You can maintain an up-to-date backlog, designate sprint timelines, keep track of daily scrums, and track key milestones. The tool can also support Kanban teams in their workflows.
In fact, whenever you begin a new project, you can select the project type: Scrum or Kanban. As soon as you select, the tool automatically creates either a Kanban or Scrum board for your project to get you going.
Jira’s licensing starts at $10 per month for teams of one to ten people. The price jump for teams larger than ten is considerable, so some smaller businesses might find the tool cost-prohibitive.
Jira offers monthly or annual contracts, as well as on-premise deployment with perpetual licenses.
Jira offers a wide range of integrations with about 100 partners that allow you to customize and expand its capabilities to fit your team’s work style. You won’t have to break up your workflow by hopping from tool to tool; with the right integrations you can do it all in Jira. Some examples include:
- Google Drive
Trello and Jira Add-Ons
Speaking of integrations, choosing the right add-ons can guarantee you get the most out of your project management tool, whether you choose Trello or Jira. Although each tool offers a wealth of functionality by itself, you can improve your workflow and tailor it to your team with some of these additional tools. Here are some of the top add-ons for both Trello and Jira, so you can maximize your agile project management experience.
Best Trello Extensions
Capture bug reports and client feedback from any website with a variety of capture methods, including keyboard shortcuts. You can make notes directly on each image, so team members will understand the issue and how to fix it at a glance. Best of all, your team can create detailed Trello cards from these bug reports within a few clicks.
Add agile project dashboards to your Trello boards that show important data like burndown charts, cumulative flow diagrams, cycle time charts, and more.
Ramp up your team’s productivity with the Pomodoro technique. You can turn each Trello card into a simple 20-minute task.
Track workflow time with the Harvest app without ever leaving Trello.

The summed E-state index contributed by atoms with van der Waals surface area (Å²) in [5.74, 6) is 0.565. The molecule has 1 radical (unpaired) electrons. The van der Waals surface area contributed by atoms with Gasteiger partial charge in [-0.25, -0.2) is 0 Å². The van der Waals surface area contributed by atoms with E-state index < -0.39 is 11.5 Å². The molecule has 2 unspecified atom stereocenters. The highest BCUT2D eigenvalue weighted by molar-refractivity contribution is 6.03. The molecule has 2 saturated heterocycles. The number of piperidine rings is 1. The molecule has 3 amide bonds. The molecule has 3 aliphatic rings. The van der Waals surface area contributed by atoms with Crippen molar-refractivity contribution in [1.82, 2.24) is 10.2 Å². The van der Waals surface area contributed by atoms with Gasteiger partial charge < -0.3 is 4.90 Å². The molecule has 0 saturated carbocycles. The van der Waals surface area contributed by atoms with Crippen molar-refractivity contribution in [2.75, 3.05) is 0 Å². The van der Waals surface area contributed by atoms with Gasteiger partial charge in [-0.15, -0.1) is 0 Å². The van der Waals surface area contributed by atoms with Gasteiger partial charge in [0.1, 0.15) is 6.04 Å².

View your progress in Gantt charts attached to all of your Trello boards. Elegantt provides more drilled-down status reports to give you a better perspective of what’s going on.
Best Jira Add-Ons
Marker also works for Jira, allowing you to capture bug reports and client feedback whenever you need to. In only a few clicks, you can create a Jira issue associated with the bug.
Tempo Timesheets makes for painless time tracking within Jira. Get a greater understanding of the time spent on each project and throughout your organization.
BigGantt gives you access to more efficient planning and simplified project portfolio management. Visualize and track every project right in Jira.
Create diagrams with the leading diagramming technology. Draw.io is easy to use and offers you full privacy and security for your diagrams.
Trello vs. Jira — So Which One to Choose?
You know the benefits of Trello, and what makes it a great tool.
You also know everything there is about Jira.
But there are still a few key factors to consider when choosing which one is best for you.
First, consider the size of your team and whether or not it is likely to expand soon. You don’t want to subscribe to Trello today only to outgrow its capabilities in a few months. Likewise, you don’t want to choose Jira with its robust features when your small team is only going to use a fraction of them.
Typical Projects You Deliver
Second, determine what types of projects your team will be managing within the tool. Jira is dedicated to agile software development, so managing other projects may be challenging. On the other hand, Trello offers flexibility that might be unnecessary if your team is focused on software development alone.
Your Project Tracking Needs
Third, decide what you need from this new tool. If you’re looking for a simple solution that your team can adopt quickly, Trello is an excellent choice. It’s easy to pick up and learn; but it’s also more limited in features. On the other hand, if you’re looking for a tool that can do it all with agile project management, Jira meets the challenge. It provides a number of powerful features, but it may also take some time to master.
To choose the right tool, make sure you truly understand your team and their needs. Whether you’re a fast-moving team that lives and breathes collaboration, or a structured, regimented team that can’t imagine life without Scrum, you need a project management tool that will support your hard work. Measure the pros and cons of Trello and Jira for your own workflows and style, then choose the tool that propels your team forward.
Originally published at marker.io on December 1, 2017.